Canada’s National Energy Board gave its blessing to Kinder Morgan’s proposed TransMountain pipeline expansion in a decision released Thursday, even after finding that the controversial project would produce a million tonnes of greenhouse gas emissions each year.
The approval is subject to 157 environmental, financial, and technical conditions. The project will now go into six months of review by a three-member panel appointed earlier this week.
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The conditions “include requirements for project engineering and safety, marine shipping, emergency preparedness and response, environmental protection, people, communities, and lands, and financial responsibility,” the National Observer reports. “Overall, 58 of these conditions pertain to the environment, including nine for air quality and greenhouse gas emissions.”
The NEB’s process and the TransMountain project itself have been subject to scathing criticism from B.C. First Nations, declared “fraudulent” by a leading energy executive, and rejected by Burnaby, B.C. Mayor Dennis Corrigan, students at Kwantlen Polytechnic University, and hordes of protesters on Burnaby Mountain. The Board has been criticized for failing to consider the upstream and downstream emissions the project would trigger, or to factor in the findings of a U.S. National Academy of Sciences study that documented the unique physical qualities and environmental risks of diluted bitumen.
“The pipeline expansion has incited fierce opposition, largely because it would bring 400 oil tankers per year through Vancouver’s beautiful harbour, near Stanley Park, into a marine area inhabited by endangered Orca whales,” the Observer reports. “Twenty-one municipalities, including Vancouver, Burnaby, Port Moody, and Victoria vehemently oppose the expansion project, along with 17 First Nations, from the Squamish in B.C. to the Lummi Nation in northern Washington. In 2014, over 120 civilians were arrested on Burnaby Mountain protesting the project.”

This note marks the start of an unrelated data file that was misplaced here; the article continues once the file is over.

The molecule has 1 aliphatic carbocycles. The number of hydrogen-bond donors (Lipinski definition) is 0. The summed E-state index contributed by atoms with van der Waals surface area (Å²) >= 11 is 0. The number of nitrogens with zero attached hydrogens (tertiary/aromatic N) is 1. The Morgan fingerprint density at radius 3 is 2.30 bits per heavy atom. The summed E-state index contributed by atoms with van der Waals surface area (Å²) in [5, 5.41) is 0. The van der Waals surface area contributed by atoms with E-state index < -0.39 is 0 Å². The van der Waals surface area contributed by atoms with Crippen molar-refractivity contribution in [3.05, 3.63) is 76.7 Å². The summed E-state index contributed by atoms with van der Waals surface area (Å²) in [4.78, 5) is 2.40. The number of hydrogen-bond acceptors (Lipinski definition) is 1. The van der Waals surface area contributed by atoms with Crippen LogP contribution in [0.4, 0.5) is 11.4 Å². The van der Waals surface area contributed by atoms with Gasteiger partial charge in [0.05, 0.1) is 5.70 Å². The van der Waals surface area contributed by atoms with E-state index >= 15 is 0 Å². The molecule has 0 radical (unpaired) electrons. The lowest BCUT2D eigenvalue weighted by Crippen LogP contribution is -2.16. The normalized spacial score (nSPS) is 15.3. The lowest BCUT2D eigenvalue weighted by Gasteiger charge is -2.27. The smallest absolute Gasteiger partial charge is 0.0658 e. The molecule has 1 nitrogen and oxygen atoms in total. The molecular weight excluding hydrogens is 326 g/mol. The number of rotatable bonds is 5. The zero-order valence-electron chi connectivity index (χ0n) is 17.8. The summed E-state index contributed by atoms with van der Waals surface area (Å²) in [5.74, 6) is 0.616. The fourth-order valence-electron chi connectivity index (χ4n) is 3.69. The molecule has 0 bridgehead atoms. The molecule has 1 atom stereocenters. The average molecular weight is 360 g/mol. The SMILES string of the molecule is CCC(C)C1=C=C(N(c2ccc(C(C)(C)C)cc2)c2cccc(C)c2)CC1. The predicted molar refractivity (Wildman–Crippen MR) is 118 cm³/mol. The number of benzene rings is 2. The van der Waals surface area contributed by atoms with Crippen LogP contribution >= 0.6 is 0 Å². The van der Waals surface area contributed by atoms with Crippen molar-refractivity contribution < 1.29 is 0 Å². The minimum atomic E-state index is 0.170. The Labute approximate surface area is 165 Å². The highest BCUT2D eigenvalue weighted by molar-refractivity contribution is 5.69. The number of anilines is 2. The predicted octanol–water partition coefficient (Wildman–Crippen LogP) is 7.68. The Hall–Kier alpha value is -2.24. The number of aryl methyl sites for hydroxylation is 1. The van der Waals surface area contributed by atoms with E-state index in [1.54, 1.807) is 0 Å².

But on Thursday, the Energy Board “determined the project would not likely cause significant adverse environmental effects or result in a catastrophic spill, as long as the Texas-based oil giant implements its own environmental procedures, and follows the NEB’s stipulations closely,” the Observer notes.
Rueben George of the Tsleil-Waututh Nation, which is challenging the NEB process in court based on its duty to consult First Nations, said Kinder Morgan had already failed the community’s review process. “Our concerns for the potential negative impact of an oil spill on the local economy and the irreparable damage to our traditional lands and water is simply a risk too great to accept,” he said in a release.
George had previously rejected the appointment of the three-member federal panel that will now begin double-checking the NEB’s work. “That’s their processing,” he said earlier this week. “Our consultation is called nation-to-nation.”
But in the Financial Post, reporter/editor Kevin Libin says the NEB’s decision may carry less weight than it appears. “The approval authority of the NEB was already looking DOA, long before it tabled its ruling, and in no small part because Trudeau had delivered it, too, a good, hard wallop.”